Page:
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Amazon Key can be hacked, opening your home to theft

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In a courageous move to constantly work on enhancing delivery experience, you may have heard that Amazon introduced a new option called “Amazon Key“, which actually grants Amazon delivery drivers access to your home to drop off a package so that it isn’t sitting outside. This is done using a WiFi enabled deadbolt that can be unlocked remotely. Of course this sounds terribly…well…terrifying at first. However, their Amazon Key package also includes a security camera that allows you to watch the event take place, to make sure the driver does what they are supposed to and leaves promptly (yeah, still terrifying).

Regardless, to most consumers, allowing anyone like that to have access to your home sounds like a risky move not worth taking. At least, you would think this to be true. However, there are many Amazon customers who have already jumped at trying it out. One of these was a woman by the name of “Rachelle”, who allowed a cybersecurity professional (or white hat hacker) to give it a try at cracking the setup. In a story originally discovered by NBC, this man was Ben Caudill, owner of Rhino Security Labs, and he was able to do exactly that.

He managed to do it by disabling her Wi-Fi network and freezing the camera’s feed. Of course without WiFi, there is no way for the smart lock to share any notification of there being a problem or event. Meanwhile,¬†Rachelle doesn’t notice anything out of the normal, even though she was watching it all via the camera’s “live feed” (or at least what she thought was the live feed), she doesn’t think anyone has come to her home. Little did she know, someone could have broken in and started to rob her blind.

Amazon responded with an update to the system that speeds up a notification that the camera has become unavailable, however it still doesn’t let you know if everything is fine or if something is amuck. They were quick to point out that this is an issue with most WiFi networks and not the fault of Amazon’s system, therefore little can be done about it. They told NBC that they do deep background checks on each drivers and they are notified if a lock has remained unlocked for a suspicious amount of time.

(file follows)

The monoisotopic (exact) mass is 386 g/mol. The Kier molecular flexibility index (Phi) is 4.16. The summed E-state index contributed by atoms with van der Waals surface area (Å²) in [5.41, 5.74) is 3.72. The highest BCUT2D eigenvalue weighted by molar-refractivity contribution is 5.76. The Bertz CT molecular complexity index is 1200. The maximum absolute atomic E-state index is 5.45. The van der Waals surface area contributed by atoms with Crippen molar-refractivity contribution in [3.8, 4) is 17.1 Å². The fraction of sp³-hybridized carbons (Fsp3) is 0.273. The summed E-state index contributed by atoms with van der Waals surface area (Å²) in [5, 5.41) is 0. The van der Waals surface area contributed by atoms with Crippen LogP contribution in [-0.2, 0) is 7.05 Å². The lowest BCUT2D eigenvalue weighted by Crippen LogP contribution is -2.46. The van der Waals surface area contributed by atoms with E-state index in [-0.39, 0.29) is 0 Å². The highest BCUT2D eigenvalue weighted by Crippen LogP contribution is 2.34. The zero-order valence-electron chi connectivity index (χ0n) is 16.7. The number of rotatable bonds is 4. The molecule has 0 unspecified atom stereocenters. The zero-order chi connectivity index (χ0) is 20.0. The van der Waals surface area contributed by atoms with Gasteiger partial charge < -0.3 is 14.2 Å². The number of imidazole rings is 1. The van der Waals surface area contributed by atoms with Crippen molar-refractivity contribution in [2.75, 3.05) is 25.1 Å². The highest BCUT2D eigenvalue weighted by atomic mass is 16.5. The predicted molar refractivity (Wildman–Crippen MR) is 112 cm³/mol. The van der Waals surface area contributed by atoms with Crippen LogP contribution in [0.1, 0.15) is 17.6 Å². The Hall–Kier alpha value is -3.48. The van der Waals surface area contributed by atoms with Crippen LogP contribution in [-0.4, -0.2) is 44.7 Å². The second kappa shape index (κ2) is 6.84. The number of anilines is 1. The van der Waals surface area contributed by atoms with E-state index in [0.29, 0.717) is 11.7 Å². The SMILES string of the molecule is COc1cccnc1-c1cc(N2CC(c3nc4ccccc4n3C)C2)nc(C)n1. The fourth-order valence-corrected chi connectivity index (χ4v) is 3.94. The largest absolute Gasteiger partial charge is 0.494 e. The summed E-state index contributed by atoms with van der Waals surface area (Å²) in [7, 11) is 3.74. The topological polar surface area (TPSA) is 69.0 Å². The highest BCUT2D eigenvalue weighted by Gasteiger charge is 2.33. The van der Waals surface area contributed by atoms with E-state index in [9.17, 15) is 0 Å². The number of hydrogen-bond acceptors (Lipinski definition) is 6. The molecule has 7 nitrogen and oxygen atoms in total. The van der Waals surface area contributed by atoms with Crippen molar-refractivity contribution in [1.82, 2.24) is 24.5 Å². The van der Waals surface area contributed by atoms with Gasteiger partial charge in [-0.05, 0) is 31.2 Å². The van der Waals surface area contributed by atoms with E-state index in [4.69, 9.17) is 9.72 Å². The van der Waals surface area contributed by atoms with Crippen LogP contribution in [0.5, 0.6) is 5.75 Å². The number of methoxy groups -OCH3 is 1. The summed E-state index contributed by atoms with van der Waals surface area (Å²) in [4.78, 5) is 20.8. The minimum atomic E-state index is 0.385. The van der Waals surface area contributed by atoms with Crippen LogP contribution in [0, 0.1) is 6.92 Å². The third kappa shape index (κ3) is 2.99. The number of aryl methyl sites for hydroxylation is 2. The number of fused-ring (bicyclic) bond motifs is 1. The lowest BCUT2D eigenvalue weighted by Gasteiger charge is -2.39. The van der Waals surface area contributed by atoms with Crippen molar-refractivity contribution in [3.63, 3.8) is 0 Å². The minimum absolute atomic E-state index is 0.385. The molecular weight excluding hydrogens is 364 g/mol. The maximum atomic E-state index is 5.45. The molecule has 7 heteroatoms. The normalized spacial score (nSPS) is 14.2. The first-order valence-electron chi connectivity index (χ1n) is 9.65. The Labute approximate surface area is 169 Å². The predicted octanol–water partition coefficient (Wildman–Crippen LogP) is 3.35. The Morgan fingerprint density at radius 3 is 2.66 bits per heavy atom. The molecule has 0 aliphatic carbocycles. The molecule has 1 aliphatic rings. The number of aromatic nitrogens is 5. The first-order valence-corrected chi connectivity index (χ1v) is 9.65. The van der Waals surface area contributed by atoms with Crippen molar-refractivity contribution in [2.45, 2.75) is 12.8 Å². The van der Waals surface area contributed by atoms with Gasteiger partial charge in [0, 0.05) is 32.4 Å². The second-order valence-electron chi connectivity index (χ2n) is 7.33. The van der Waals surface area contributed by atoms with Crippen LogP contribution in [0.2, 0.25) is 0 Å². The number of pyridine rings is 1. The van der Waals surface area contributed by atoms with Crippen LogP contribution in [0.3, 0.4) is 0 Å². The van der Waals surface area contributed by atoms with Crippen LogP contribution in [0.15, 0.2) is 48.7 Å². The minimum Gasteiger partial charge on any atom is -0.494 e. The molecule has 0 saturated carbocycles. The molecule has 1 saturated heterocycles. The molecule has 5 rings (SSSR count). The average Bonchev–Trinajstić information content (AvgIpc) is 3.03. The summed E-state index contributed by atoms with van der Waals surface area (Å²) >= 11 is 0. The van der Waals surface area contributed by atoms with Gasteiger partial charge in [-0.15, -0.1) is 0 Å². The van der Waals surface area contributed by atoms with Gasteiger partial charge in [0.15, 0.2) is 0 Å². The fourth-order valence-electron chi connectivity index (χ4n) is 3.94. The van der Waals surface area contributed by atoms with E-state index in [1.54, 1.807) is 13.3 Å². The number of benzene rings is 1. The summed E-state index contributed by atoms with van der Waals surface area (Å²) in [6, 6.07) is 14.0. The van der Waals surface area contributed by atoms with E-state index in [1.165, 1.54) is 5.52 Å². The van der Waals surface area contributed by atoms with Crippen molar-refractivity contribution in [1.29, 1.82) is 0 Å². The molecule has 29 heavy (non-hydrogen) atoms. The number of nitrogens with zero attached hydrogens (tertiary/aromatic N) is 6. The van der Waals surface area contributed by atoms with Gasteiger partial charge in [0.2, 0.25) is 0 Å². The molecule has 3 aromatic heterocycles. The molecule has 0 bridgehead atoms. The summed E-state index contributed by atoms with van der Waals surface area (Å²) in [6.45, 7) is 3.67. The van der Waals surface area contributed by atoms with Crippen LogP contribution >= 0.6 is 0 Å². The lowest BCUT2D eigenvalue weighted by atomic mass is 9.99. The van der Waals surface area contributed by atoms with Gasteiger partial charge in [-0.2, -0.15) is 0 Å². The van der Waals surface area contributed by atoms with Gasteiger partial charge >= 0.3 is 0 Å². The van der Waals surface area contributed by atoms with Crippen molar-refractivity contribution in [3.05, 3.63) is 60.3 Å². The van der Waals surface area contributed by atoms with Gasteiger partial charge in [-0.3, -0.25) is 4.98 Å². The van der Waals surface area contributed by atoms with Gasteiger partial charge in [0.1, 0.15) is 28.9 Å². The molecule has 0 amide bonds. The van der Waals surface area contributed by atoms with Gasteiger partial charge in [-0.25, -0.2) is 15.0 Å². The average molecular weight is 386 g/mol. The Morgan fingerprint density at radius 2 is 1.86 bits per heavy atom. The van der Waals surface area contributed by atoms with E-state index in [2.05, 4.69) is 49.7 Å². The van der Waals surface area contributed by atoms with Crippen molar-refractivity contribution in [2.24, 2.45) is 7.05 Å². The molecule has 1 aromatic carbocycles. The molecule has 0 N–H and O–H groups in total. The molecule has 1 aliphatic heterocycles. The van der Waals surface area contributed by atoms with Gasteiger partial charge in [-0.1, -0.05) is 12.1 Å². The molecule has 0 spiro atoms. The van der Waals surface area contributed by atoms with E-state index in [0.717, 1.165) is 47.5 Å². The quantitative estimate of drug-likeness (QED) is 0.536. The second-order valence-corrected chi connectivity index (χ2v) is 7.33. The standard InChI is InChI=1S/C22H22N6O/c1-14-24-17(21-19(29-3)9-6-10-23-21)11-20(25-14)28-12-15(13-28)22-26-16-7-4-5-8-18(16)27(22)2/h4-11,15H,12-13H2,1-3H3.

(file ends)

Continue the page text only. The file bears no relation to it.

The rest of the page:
Mr. Caudill continues to push for a better solution that doesn’t leave homes vulnerable to break-in, since you are expected to disable any alarm system during the delivery window else the Amazon Key system won’t work (at least it won’t without setting off an alarm). So for now, it seems you really are putting a lot of risk in making use of Amazon’s program. Here’s hoping that they figure out a suitable solution. Regardless, I know I personally won’t ever be making use of the program (and I get most of everything I buy from Amazon, like so many).

For more information on Amazon Key, you can visit Amazon’s official page here.

Despite all of this, smart locks are quite useful (regardless if you take part in Amazon’s program or setup your own solution). You can remotely check to make sure the front door is locked and lock it from your phone if it isn’t. If you have friends or family visiting but they beat you there, you can unlock the door remotely all the same. You can assign personalized key codes to others living with you or temporary ones for those who are just visiting. In some smart home solutions, you can even have it automatically lock as part of your alarm system arming or any other “scene” you want to create.

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About Author

Tracy

Tracy comes with a background in computer science and engineering. She has a vast knowledge of consumer electronics, an avid RC/drone hobbyist and has been benchmarking both electronics and applications since 16 years of age. She has authored 3 personal blogs since 1999 and written for ProAudio magazine. The best way to win her heart, is a box of german truffles.

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